Dr. Michael Patrick Boyle is an Assistant Professor in the Pulmonary and Critical Care Division of the Johns Hopkins School of Medicine. He is fully committed to an academic career investigating genotype and phenotype relationships in cystic fibrosis (CF). The mentor of this application, Dr. Garry Cutting, is a world-recognized expert in the genetics of CF, professor and director of graduate education at the McKusick-Nathans Institute of Genetic Medicine, and previous mentor of numerous successful K awards. The didactic and mentoring program outlined in this application is the result of close collaboration between Dr. Boyle and Dr. Cutting and will provide the foundation for Dr. Boyle's development as an independent investigator. CF is caused by mutations in the chloride channel CFTR. A wide range of severity of pulmonary disease is seen in CF individuals with identical CFTR genotypes, making it clear that CFTR genotype is not the main determinant of severity of CF lung disease. The overall goal of this proposal is to help identify the basis for variability of CF lung disease in individuals with identical CFTR genotype.
We aim to answer: Do genes which modify the severity of CF lung disease exert their influence by altering the level of expression and function of CFTR, or through mechanisms unrelated to the underlying CFTR defect (e.g. inflammatory mediators, airway defense)? To do this we will determine if there is a difference in CFTR expression and function in the airway epithelium of homozygous delta F508 CF patients with mild and severe lung disease. First, we will use Nasal Potential Difference Measurement, the most sensitive in-vivo measurement of the ion-transport function of CFTR, to determine if there are differences in CFTR ion-transport. Second, because some cellular functions of CFTR are not reflected in these ion transport measurements, we will evaluate for differences in CFTR expression by comparing mRNA levels. These ion-transport and mRNA studies should allow us to determine if variability in CF lung disease is associated with alterations in level of expression and function of CFTR. Last, we will evaluate three of the strongest current CF candidate modifier genes to determine if the distribution of their functional alleles segregates with severity of lung disease in our CF clinic population.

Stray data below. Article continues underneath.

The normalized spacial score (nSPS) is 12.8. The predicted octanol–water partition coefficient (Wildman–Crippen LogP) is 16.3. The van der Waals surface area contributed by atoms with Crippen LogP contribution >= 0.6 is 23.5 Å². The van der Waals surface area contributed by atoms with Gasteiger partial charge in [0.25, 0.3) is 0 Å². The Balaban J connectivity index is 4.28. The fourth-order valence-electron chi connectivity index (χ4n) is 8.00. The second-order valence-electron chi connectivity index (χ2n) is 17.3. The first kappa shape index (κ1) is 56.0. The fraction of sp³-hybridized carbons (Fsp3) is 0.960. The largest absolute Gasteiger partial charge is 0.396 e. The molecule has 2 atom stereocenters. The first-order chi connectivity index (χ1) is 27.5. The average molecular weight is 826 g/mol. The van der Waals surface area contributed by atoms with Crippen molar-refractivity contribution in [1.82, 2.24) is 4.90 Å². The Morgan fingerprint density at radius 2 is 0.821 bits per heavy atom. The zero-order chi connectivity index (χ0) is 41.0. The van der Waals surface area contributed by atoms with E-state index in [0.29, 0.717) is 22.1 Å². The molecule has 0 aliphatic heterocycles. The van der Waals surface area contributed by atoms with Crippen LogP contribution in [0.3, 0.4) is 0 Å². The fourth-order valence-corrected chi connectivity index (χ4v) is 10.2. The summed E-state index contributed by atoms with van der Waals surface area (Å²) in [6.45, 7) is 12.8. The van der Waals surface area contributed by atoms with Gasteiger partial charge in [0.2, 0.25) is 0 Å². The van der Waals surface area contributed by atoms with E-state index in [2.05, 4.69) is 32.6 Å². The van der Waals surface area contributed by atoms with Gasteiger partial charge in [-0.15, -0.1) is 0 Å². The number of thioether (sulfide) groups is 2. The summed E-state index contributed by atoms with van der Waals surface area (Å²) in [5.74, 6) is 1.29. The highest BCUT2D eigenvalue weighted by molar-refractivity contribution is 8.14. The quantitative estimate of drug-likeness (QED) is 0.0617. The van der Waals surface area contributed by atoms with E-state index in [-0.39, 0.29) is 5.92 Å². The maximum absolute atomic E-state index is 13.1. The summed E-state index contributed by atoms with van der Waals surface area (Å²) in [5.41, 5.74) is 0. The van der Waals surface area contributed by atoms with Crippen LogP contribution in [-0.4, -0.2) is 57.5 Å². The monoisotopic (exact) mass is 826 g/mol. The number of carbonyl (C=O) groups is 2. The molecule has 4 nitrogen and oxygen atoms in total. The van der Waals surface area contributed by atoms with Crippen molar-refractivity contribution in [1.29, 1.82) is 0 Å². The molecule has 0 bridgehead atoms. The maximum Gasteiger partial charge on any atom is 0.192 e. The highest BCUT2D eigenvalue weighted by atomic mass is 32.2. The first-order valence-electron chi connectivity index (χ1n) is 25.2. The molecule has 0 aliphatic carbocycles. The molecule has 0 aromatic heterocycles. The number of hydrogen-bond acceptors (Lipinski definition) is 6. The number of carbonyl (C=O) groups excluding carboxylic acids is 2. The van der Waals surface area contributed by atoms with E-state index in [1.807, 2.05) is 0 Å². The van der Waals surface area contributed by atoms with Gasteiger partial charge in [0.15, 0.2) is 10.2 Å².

National Institute of Health (NIH)
National Heart, Lung, and Blood Institute (NHLBI)
Mentored Patient-Oriented Research Career Development Award (K23)
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Special Emphasis Panel (ZHL1-CSR-J (M1))
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Rothgeb, Ann E
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Johns Hopkins University
Internal Medicine/Medicine
Schools of Medicine
United States
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Buranawuti, Kitti; Boyle, Michael P; Cheng, Suzanne et al. (2007) Variants in mannose-binding lectin and tumour necrosis factor alpha affect survival in cystic fibrosis. J Med Genet 44:209-14
Boyle, Michael P (2007) Strategies for identifying modifier genes in cystic fibrosis. Proc Am Thorac Soc 4:52-7
Wright, Jerry M; Merlo, Christian A; Reynolds, Jeffrey B et al. (2006) Respiratory epithelial gene expression in patients with mild and severe cystic fibrosis lung disease. Am J Respir Cell Mol Biol 35:327-36
Boyle, Michael P (2003) Nonclassic cystic fibrosis and CFTR-related diseases. Curr Opin Pulm Med 9:498-503